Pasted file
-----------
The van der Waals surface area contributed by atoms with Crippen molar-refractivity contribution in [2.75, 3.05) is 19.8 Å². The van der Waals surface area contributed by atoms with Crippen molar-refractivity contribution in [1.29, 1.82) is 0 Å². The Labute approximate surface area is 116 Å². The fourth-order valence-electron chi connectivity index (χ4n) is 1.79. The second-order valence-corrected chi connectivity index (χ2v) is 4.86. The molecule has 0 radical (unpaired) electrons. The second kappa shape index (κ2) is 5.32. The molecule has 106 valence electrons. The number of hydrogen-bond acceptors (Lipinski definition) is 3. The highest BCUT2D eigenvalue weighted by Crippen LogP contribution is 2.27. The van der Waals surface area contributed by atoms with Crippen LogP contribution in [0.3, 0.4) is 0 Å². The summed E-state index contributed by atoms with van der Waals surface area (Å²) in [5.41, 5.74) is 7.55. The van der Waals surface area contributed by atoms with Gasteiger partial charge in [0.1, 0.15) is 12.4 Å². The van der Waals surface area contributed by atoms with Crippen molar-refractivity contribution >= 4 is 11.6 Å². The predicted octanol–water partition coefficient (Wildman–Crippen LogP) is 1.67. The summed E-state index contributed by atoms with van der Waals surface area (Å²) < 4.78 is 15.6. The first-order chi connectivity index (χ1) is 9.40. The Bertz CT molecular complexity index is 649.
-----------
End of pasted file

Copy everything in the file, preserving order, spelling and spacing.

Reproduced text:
The van der Waals surface area contributed by atoms with Crippen molar-refractivity contribution in [2.75, 3.05) is 19.8 Å². The van der Waals surface area contributed by atoms with Crippen molar-refractivity contribution in [1.29, 1.82) is 0 Å². The Labute approximate surface area is 116 Å². The fourth-order valence-electron chi connectivity index (χ4n) is 1.79. The second-order valence-corrected chi connectivity index (χ2v) is 4.86. The molecule has 0 radical (unpaired) electrons. The second kappa shape index (κ2) is 5.32. The molecule has 106 valence electrons. The number of hydrogen-bond acceptors (Lipinski definition) is 3. The highest BCUT2D eigenvalue weighted by Crippen LogP contribution is 2.27. The van der Waals surface area contributed by atoms with Crippen LogP contribution in [0.3, 0.4) is 0 Å². The summed E-state index contributed by atoms with van der Waals surface area (Å²) in [5.41, 5.74) is 7.55. The van der Waals surface area contributed by atoms with Gasteiger partial charge in [0.1, 0.15) is 12.4 Å². The van der Waals surface area contributed by atoms with Crippen molar-refractivity contribution >= 4 is 11.6 Å². The predicted octanol–water partition coefficient (Wildman–Crippen LogP) is 1.67. The summed E-state index contributed by atoms with van der Waals surface area (Å²) < 4.78 is 15.6. The first-order chi connectivity index (χ1) is 9.40. The Bertz CT molecular complexity index is 649.